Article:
Archived Story

25 years of preservation

Published 11:22pm Friday, November 6, 2009

FRANKLIN-Standing in the midst of recently-sprouted longleaf pines, it is hard to envision Smokey Bear’s message about preventing forest fires.

While stewards and officials of the Blackwater Ecological Preserve in Zuni would never condone tossing a lit cigarette onto the forest floor, they share a different view when it comes to flames. They know that prescribed burns increase light penetration and promote the growth of a wide variety of plants in delicate areas such as this ecological gem.

“Fire is critical in maintaining the structure of these (rare plant) communities,” said Cecil Frost, Ph.D., during the recent celebratory meeting of the 25th Anniversary of the BEP at the Regional Workforce Development Center.

A guest speaker at the event, co-sponsored by Old Dominion University and Paul D. Camp Community College, Frost is a retired botanist and coordinator for the North Carolina Plant Conservation Program. He was instrumental in the establishment of the Preserve.

The Preserve, a 319-acre property that is part of the Zuni Pine Barrens Natural Area, is home to unique plant communities and some of the rarest plants in the state, most notably the longleaf pine.

The land was donated by Union Camp Corp. in the early 1980s after a copy of Frost’s class report drew the company’s attention to the pine-barren property. At the time, he was working on his Ph.D. at the University of North Carolina at Chapel Hill.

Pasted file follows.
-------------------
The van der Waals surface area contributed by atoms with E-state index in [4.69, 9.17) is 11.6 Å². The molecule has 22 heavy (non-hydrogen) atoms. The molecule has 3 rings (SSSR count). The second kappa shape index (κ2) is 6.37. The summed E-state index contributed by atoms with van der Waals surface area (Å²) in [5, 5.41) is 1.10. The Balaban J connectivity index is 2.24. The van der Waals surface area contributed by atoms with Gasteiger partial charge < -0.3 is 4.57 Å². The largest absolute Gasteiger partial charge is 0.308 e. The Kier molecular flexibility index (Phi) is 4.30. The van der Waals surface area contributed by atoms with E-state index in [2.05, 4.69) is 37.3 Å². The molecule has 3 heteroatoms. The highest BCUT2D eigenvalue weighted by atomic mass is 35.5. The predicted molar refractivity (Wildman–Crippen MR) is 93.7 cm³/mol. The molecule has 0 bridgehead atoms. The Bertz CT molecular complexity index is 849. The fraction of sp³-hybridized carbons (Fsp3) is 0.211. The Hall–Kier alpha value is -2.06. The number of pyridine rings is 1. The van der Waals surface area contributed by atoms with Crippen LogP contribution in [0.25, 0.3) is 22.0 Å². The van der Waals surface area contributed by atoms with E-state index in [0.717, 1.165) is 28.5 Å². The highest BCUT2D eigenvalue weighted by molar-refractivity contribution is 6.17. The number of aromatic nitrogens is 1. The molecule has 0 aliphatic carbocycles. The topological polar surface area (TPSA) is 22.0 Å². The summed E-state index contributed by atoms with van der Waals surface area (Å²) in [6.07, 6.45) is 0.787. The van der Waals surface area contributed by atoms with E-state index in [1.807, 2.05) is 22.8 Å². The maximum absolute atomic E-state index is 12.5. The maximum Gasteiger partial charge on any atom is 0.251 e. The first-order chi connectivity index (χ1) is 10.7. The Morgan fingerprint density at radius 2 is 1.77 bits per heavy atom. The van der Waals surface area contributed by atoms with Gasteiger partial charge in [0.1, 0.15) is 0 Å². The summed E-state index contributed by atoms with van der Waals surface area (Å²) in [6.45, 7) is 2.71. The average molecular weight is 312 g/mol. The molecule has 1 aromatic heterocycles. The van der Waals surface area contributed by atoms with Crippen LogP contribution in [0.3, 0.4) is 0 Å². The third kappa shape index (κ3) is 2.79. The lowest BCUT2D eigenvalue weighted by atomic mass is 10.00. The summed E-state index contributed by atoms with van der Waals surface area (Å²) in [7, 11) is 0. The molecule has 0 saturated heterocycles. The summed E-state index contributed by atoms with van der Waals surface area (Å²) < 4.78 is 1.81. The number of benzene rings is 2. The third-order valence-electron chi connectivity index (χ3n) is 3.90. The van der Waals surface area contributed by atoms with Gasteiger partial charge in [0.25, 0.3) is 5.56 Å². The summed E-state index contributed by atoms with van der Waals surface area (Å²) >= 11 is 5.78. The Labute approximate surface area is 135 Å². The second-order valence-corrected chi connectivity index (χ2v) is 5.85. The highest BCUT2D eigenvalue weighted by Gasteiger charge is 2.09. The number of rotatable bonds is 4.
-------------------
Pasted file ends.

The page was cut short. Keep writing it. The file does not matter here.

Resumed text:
According to Lytton John Musselman, Ph.D, the Mary Payne Hogan Professor of Botany at Old Dominion University and preserve manager, the longleaf ecosystem “met its demise” by fire suppression and cutting to support the Naval stores industry, where resin was extracted to make products to maintain wooden ships. In addition, feral hogs dined on the seedlings at a rate of a few hundred per day.

His research revealed that there was no mention of the naval industry after the 1840 census, which he said suggested the end of the industry due to the extirpation of the longleaf pines.

“Prior to the longleaf pine, the Navy was dependent upon Sweden for Naval stores,” Lytton said during a presentation.

During the celebratory meeting, participants attended a series of lectures and presentations including “Butterflies of the Preserve” by Ruth Burch and Maryella Mitchell of the Butterfly Society of Virginia, and “The Preserve as an Outdoor Classroom” by Assistant Professor of Biology John Patterson of PDCCC.

Frost, a former student of Lytton’s, and Virginia State Forester Carl Garrison III, were keynote speakers during the evening sessions. Garrison was one of the first to help out on the Preserve, starting the first prescribed burn program and seed collection/production efforts there.

John Bunch of Sedley was one participant who also was at the initial celebration of the Preserve almost a quarter of a century ago.

“It’s been a long time,” he said, clutching a copy of the original plant list from opening day. Musselman was Bunch’s teacher at ODU in 1974.

“If you didn’t like plants, you came out of his class loving it,” he said.

A field trip to the BEP took place the following day, led by Frost and Musselman. Results from prescribed burns were highlighted, and numerous plants were identified.

While ODU owns the preserve, it has been maintained through partnerships with other agencies and organizations, such as International Paper, the Department of Forestry, the Department of Conservation and Recreation, and The Nature Conservancy. Zuni Hunt Club members also act as stewards of the preserve.

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